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Modern real-time aerosol samplers.
Advances in air sampling. ACGIH Air Sampling Procedures Committee, eds. Chelsea, MI: Lewis Publishers, 1988 Jun; :205-223
Over the last 15 years, a number of new instruments have been developed with the help of government funding. With the monetary cutbacks in the last several years, little further funding has gone to dust instrument development; however, work has continued in evaluating various instruments and integrating the instruments with other types of measurements. The instruments have been shown to be useful in evaluating sources of exposure and providing quantitative feedback unavailable from more traditional measurement methods. Current trends in instrument development seem to point largely in an evolutionary direction, with aerosol sensors being miniaturized and becoming more integrated with other technologies such as computers and video systems. Increased computerization and miniaturization will hopefully produce instruments that are more reliable, self-diagnostic, and "user friendly." With these instruments, the health professional will be more able and willing to make aerosol measurements on a routine basis and solve workplace health problems.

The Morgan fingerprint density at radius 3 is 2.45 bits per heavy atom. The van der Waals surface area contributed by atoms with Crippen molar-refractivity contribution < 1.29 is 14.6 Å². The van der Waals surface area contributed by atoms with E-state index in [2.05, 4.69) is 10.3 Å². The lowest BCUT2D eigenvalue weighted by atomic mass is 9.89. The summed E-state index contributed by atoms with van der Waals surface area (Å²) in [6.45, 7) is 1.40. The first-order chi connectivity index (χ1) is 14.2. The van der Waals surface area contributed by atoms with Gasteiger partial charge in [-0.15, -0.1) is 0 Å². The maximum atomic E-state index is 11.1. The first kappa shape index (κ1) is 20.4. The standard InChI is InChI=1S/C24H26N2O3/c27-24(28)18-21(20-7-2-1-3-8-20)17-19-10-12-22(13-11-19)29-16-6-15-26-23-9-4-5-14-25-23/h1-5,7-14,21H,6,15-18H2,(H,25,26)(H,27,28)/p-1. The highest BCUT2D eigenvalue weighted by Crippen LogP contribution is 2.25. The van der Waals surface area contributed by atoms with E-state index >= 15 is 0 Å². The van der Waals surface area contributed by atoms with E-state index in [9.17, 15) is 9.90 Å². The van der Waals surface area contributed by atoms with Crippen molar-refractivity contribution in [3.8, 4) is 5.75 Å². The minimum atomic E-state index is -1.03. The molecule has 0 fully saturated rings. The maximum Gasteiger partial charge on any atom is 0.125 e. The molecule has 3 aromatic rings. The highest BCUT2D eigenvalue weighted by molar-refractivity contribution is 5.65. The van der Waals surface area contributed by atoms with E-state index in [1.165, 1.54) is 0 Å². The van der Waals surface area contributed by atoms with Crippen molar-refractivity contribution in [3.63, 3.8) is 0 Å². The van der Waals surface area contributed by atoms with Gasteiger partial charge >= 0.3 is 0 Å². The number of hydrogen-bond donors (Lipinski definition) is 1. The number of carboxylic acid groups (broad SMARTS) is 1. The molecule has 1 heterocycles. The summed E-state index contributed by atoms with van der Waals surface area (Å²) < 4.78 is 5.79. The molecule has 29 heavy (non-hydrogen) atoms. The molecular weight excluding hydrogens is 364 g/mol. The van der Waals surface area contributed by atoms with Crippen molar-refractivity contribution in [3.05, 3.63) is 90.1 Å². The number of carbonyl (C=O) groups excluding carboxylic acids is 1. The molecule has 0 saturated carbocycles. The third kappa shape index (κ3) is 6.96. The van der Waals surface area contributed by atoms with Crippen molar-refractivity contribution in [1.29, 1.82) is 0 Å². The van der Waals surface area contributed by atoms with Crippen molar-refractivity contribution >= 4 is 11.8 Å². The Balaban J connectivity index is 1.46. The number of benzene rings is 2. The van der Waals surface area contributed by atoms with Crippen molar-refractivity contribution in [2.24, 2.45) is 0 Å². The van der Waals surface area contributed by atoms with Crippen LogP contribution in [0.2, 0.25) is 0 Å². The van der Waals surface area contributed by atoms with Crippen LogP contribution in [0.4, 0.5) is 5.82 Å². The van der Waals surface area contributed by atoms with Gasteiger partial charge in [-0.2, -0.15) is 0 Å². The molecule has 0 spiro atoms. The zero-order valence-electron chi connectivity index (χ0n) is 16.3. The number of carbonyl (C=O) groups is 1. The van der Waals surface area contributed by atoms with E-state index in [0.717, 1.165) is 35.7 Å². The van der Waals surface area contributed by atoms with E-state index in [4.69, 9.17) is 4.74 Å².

NIOSH-Author; Air-quality-monitoring; Air-sampling-equipment; Airborne-particles; Aerosol-particles; Dust-sampling; Sampling-equipment; Airborne-dusts; Dust-inhalation; Dust-control
ACGIH Air Sampling Procedures Committee
Advances in air sampling
Page last reviewed: September 2, 2020
Content source: National Institute for Occupational Safety and Health Education and Information Division